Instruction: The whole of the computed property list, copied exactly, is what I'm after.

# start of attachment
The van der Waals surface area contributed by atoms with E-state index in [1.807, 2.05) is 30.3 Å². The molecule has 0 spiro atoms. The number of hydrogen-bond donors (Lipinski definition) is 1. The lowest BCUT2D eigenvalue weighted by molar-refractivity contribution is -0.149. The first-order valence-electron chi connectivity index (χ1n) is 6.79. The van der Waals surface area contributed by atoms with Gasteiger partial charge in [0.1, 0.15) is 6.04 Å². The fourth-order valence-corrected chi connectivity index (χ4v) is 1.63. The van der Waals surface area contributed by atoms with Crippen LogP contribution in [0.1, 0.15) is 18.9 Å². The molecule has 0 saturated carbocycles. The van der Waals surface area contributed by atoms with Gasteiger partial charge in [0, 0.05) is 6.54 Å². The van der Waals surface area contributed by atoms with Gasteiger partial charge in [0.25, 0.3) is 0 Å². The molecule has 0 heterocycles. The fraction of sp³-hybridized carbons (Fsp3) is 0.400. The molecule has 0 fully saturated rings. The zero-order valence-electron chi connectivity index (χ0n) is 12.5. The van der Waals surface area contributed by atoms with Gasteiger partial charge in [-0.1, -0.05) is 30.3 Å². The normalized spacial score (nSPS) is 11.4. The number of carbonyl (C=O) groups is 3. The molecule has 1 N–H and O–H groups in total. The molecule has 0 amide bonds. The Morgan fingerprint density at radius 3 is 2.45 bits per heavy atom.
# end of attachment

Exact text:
The van der Waals surface area contributed by atoms with E-state index in [1.807, 2.05) is 30.3 Å². The molecule has 0 spiro atoms. The number of hydrogen-bond donors (Lipinski definition) is 1. The lowest BCUT2D eigenvalue weighted by molar-refractivity contribution is -0.149. The first-order valence-electron chi connectivity index (χ1n) is 6.79. The van der Waals surface area contributed by atoms with Gasteiger partial charge in [0.1, 0.15) is 6.04 Å². The fourth-order valence-corrected chi connectivity index (χ4v) is 1.63. The van der Waals surface area contributed by atoms with Crippen LogP contribution in [0.1, 0.15) is 18.9 Å². The molecule has 0 saturated carbocycles. The van der Waals surface area contributed by atoms with Gasteiger partial charge in [0, 0.05) is 6.54 Å². The van der Waals surface area contributed by atoms with Gasteiger partial charge in [0.25, 0.3) is 0 Å². The molecule has 0 heterocycles. The fraction of sp³-hybridized carbons (Fsp3) is 0.400. The molecule has 0 fully saturated rings. The zero-order valence-electron chi connectivity index (χ0n) is 12.5. The van der Waals surface area contributed by atoms with Gasteiger partial charge in [-0.1, -0.05) is 30.3 Å². The normalized spacial score (nSPS) is 11.4. The number of carbonyl (C=O) groups is 3. The molecule has 1 N–H and O–H groups in total. The molecule has 0 amide bonds. The Morgan fingerprint density at radius 3 is 2.45 bits per heavy atom.